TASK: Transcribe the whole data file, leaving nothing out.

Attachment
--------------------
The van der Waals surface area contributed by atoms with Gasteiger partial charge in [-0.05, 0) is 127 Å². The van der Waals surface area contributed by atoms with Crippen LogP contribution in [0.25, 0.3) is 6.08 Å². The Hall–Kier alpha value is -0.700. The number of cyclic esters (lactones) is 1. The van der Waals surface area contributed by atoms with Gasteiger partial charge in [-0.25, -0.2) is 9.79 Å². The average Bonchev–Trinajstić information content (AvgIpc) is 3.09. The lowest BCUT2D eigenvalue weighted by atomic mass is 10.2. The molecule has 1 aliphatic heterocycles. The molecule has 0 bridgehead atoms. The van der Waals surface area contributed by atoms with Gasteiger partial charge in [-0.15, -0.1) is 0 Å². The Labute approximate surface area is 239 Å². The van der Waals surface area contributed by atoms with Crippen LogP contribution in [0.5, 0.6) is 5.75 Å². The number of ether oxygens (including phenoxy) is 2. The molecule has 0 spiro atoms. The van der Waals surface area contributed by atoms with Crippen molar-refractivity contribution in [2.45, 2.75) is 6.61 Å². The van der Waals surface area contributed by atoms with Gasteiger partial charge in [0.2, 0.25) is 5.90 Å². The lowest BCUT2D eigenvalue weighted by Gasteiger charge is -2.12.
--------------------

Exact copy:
The van der Waals surface area contributed by atoms with Gasteiger partial charge in [-0.05, 0) is 127 Å². The van der Waals surface area contributed by atoms with Crippen LogP contribution in [0.25, 0.3) is 6.08 Å². The Hall–Kier alpha value is -0.700. The number of cyclic esters (lactones) is 1. The van der Waals surface area contributed by atoms with Gasteiger partial charge in [-0.25, -0.2) is 9.79 Å². The average Bonchev–Trinajstić information content (AvgIpc) is 3.09. The lowest BCUT2D eigenvalue weighted by atomic mass is 10.2. The molecule has 1 aliphatic heterocycles. The molecule has 0 bridgehead atoms. The van der Waals surface area contributed by atoms with Gasteiger partial charge in [-0.15, -0.1) is 0 Å². The Labute approximate surface area is 239 Å². The van der Waals surface area contributed by atoms with Crippen LogP contribution in [0.5, 0.6) is 5.75 Å². The number of ether oxygens (including phenoxy) is 2. The molecule has 0 spiro atoms. The van der Waals surface area contributed by atoms with Crippen molar-refractivity contribution in [2.45, 2.75) is 6.61 Å². The van der Waals surface area contributed by atoms with Gasteiger partial charge in [0.2, 0.25) is 5.90 Å². The lowest BCUT2D eigenvalue weighted by Gasteiger charge is -2.12.